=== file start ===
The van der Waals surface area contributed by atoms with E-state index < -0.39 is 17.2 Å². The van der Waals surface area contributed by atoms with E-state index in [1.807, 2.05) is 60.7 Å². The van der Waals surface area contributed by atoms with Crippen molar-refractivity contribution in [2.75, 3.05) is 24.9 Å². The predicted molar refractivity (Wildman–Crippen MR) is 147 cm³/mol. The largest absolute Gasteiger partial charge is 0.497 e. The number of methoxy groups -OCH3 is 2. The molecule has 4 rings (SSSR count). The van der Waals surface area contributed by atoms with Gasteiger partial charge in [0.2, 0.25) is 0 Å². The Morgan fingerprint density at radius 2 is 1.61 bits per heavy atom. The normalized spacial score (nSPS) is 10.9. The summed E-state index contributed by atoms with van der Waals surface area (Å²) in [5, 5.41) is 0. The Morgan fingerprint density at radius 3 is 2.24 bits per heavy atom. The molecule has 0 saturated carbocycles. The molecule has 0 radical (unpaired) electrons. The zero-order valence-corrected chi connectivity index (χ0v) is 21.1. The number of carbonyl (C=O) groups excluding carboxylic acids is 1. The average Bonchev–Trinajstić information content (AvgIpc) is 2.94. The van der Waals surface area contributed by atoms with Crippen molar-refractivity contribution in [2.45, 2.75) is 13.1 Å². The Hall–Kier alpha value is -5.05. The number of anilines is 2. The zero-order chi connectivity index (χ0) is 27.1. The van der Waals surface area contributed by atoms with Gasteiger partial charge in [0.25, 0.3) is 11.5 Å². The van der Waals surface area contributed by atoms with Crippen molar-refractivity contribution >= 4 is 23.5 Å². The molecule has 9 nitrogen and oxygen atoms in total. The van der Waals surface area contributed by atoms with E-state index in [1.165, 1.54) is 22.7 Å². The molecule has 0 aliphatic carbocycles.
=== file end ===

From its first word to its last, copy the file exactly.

The van der Waals surface area contributed by atoms with E-state index < -0.39 is 17.2 Å². The van der Waals surface area contributed by atoms with E-state index in [1.807, 2.05) is 60.7 Å². The van der Waals surface area contributed by atoms with Crippen molar-refractivity contribution in [2.75, 3.05) is 24.9 Å². The predicted molar refractivity (Wildman–Crippen MR) is 147 cm³/mol. The largest absolute Gasteiger partial charge is 0.497 e. The number of methoxy groups -OCH3 is 2. The molecule has 4 rings (SSSR count). The van der Waals surface area contributed by atoms with Gasteiger partial charge in [0.2, 0.25) is 0 Å². The Morgan fingerprint density at radius 2 is 1.61 bits per heavy atom. The normalized spacial score (nSPS) is 10.9. The summed E-state index contributed by atoms with van der Waals surface area (Å²) in [5, 5.41) is 0. The Morgan fingerprint density at radius 3 is 2.24 bits per heavy atom. The molecule has 0 saturated carbocycles. The molecule has 0 radical (unpaired) electrons. The zero-order valence-corrected chi connectivity index (χ0v) is 21.1. The number of carbonyl (C=O) groups excluding carboxylic acids is 1. The average Bonchev–Trinajstić information content (AvgIpc) is 2.94. The van der Waals surface area contributed by atoms with Crippen molar-refractivity contribution in [2.45, 2.75) is 13.1 Å². The Hall–Kier alpha value is -5.05. The number of anilines is 2. The zero-order chi connectivity index (χ0) is 27.1. The van der Waals surface area contributed by atoms with Gasteiger partial charge in [0.25, 0.3) is 11.5 Å². The van der Waals surface area contributed by atoms with Crippen molar-refractivity contribution >= 4 is 23.5 Å². The molecule has 9 nitrogen and oxygen atoms in total. The van der Waals surface area contributed by atoms with E-state index in [1.165, 1.54) is 22.7 Å². The molecule has 0 aliphatic carbocycles.